DOVER — Legislation filed last week would lower the maximum allowable blood alcohol concentration for a driver from .08 to .05. Delaware would be the second state to lower its BAC limit below .08.
The main sponsor believes the measure will raise awareness of drinking and driving and could reduce car accidents in the long term.
“What is been happening is trying to make people more aware of the fact that if you’re going to drink, you need … someone that is going to drive you home,” Rep. Joe Miro, R-Pike Creek Valley, said.
“Use an Uber or a Lyft or a taxi. Drinking can be an issue that will quite often be a problem for not only you as a driver but for everybody else who is on the road.”
While Delaware law specifically states that anyone with a BAC of .08 or more is committing a crime, it also makes it illegal to drive at all under the influence of alcohol, giving law enforcement authority to arrest someone who is clearly impaired on the road but has a BAC below the legal limit.
House Bill 320 would change the limit for most individuals operating a car, although it would not affect the .04 maximum for drivers of commercial motor vehicles.
BAC is expressed as a percent, indicating how many grams of alcohol are in an individual’s body for every 100 milliliters of blood.
While no state currently has a legal limit below .08, Utah approved a .05 restriction last year and will officially adopt it Dec. 30.
Rep. Miro said his bill, which has one Republican co-sponsor and two Democratic backers, was modeled after Utah’s proposal.
In 2013, the National Transportation Safety Board recommended the federal government encourage states to drop their limit to .05.
The bill is, however, facing stiff pushback from the restaurant and beverage industries, who fear the move will harm businesses and do little for public safety.
“I don’t want to see any barrier for someone going out and enjoying a nice dinner on a Friday night,” Delaware Restaurant Association President and CEO Carrie Leishman said. “This bill is not necessary.”
The American Beverage Institute, a national lobbying group, took a similar stance, saying the legislation would be ineffective and carry negative side effects.
“We all want to save lives on our roads and all oppose dangerous drunk driving, but lowering the legal limit from 0.08 to 0.05 BAC will not reduce alcohol-related traffic deaths,” managing director Sarah Longwell said in a statement.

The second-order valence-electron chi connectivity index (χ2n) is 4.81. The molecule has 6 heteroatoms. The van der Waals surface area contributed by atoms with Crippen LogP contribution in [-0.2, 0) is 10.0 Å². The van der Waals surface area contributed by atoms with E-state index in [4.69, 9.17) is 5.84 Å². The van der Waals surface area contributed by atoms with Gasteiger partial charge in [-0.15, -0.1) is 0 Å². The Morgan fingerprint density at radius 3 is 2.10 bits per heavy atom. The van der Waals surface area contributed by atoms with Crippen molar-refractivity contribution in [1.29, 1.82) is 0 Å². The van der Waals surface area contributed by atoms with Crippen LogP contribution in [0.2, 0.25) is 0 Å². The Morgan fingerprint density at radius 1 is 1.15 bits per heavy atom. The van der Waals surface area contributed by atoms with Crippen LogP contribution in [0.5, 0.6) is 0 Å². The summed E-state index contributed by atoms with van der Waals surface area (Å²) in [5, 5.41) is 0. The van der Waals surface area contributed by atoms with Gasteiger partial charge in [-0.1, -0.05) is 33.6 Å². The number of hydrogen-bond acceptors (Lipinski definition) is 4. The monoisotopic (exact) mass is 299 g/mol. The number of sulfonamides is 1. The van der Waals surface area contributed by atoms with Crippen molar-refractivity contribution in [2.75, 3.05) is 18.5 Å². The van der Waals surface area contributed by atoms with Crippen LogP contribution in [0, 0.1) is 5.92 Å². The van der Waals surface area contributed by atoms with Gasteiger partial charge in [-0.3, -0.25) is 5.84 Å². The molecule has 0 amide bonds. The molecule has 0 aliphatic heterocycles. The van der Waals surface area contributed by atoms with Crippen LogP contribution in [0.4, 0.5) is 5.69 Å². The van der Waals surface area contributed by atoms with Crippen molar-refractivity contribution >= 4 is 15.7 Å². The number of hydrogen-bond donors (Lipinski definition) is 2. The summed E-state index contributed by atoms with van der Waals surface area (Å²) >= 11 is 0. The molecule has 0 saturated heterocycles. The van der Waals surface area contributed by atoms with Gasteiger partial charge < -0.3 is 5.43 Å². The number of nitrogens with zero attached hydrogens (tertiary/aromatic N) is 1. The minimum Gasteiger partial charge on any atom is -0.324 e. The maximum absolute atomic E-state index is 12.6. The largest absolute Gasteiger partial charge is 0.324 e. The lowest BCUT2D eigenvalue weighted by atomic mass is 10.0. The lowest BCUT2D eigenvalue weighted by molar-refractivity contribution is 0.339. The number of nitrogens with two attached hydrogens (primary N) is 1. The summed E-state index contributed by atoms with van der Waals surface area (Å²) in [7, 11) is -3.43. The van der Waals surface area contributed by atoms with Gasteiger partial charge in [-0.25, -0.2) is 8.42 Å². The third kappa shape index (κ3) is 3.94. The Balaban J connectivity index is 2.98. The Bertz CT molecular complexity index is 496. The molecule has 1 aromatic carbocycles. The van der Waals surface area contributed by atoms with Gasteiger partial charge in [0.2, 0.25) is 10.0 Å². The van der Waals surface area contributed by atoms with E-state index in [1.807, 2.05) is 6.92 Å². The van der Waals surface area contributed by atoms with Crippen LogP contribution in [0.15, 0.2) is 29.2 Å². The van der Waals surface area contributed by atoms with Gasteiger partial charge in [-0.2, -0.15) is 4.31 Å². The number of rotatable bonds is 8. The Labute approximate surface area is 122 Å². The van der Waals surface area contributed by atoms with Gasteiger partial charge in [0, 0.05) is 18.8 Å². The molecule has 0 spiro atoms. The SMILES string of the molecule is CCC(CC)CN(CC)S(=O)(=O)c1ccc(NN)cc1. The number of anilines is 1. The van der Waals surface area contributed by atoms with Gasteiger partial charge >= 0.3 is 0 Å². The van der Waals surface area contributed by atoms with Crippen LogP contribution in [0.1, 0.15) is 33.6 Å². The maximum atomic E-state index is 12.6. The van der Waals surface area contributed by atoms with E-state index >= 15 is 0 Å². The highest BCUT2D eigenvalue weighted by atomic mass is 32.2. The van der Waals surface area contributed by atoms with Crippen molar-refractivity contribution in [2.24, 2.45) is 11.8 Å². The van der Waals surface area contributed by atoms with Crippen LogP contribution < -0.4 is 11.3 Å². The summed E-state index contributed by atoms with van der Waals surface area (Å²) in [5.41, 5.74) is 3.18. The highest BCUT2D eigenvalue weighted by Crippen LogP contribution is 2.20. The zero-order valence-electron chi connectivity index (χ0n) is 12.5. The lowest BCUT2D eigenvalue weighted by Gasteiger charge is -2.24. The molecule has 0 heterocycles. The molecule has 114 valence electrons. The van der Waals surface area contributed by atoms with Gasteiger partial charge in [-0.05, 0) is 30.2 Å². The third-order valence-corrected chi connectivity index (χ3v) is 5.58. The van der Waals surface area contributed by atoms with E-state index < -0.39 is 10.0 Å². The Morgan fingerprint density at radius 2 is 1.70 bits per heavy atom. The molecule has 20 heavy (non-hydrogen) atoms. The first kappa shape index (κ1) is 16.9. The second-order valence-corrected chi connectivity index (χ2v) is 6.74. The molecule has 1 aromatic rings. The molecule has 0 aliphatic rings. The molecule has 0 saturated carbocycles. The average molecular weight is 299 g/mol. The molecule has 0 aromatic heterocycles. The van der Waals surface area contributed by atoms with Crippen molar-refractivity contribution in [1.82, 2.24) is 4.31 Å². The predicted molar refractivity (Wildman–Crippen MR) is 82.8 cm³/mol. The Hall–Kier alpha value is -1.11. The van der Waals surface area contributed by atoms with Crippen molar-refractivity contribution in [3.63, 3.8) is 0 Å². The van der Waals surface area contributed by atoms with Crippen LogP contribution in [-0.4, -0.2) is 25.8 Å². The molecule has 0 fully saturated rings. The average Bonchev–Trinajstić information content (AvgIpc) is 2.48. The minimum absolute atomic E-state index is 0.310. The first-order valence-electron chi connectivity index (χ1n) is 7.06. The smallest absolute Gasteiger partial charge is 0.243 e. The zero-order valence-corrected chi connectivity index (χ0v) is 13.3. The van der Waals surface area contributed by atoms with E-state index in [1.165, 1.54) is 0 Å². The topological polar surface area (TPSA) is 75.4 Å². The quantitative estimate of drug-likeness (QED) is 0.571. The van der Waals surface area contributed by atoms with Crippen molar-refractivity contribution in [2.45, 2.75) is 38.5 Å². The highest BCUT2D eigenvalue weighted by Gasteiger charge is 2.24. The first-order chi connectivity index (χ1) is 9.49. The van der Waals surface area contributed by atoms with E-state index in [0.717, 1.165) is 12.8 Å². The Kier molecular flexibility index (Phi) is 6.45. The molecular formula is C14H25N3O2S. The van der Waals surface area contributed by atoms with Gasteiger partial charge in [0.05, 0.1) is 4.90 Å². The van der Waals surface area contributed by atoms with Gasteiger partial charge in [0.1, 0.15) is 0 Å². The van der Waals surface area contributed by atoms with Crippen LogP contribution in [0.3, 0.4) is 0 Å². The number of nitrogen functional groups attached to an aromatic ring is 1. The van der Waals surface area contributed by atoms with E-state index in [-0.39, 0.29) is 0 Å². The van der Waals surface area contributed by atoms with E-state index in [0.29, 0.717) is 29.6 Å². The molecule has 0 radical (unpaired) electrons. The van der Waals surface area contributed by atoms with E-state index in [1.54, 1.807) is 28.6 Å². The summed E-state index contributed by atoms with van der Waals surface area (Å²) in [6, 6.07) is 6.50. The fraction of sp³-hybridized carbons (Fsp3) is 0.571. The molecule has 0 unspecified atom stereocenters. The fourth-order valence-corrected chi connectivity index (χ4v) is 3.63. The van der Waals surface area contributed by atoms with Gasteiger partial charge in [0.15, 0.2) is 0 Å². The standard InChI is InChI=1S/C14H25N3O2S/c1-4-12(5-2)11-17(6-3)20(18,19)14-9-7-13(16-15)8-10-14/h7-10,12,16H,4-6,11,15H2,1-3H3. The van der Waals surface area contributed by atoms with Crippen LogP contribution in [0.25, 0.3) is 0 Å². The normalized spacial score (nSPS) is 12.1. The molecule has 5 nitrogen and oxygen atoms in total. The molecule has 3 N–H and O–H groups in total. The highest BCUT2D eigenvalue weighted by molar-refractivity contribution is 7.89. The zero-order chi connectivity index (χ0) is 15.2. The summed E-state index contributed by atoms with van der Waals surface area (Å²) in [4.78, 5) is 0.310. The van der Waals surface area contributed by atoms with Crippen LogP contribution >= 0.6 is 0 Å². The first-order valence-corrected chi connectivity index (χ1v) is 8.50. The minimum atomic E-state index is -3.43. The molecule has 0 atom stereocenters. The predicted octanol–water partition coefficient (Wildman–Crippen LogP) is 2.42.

“Instead, the move will target moderate social drinkers who have enjoyed a drink with dinner while ignoring the high-BAC and repeat drunk driving offenders — many of them registering at double or triple the current legal BAC limit — that pose the greatest threat to safety. If Delaware lawmakers really want to save lives, they have to focus on the real problem, not be distracted by feel-good legislation that criminalizes perfectly responsible behavior.”
Asked about the opposition from the restaurant industry, Rep. Miro said simply, “It’s their business.”
He thinks there will soon be a national trend toward lowering the BAC limit, citing movements to ban cell phone usage while driving.
Delaware altered its legal limit in 2004 from .1 to .08 under pressure from the federal government. It was the last state to make the change and did so only after Washington withheld $1.6 million in transportation funds.
Several lawmakers at the time cited a desire to focus on individuals with much higher BACs.
“The real problem is people who are at .2 and above,” Senate President Pro Tempore Thurman Adams, D-Bridgeville, said. “The difference between .1 and .08 is not that big of a situation.”
The Delaware State Police annual traffic report says there were 120 traffic fatalities in 2016. Of those, 48 were alcohol-related. 2005, the first full year after the state changed its restriction, saw 118 deadly crashes, of which 52 involved alcohol.
According to several online BAC calculators, a 170-pound male who drank four beers (each containing 4.5 percent alcohol) in two and a half hours would have a blood alcohol level of about .05.
A spokeswoman for Mothers Against Drunk Driving said the organization has no position on the bill. A spokesman for Gov. John Carney declined to comment on the measure.
House Bill 320 is in the House Public Safety & Homeland Security Committee.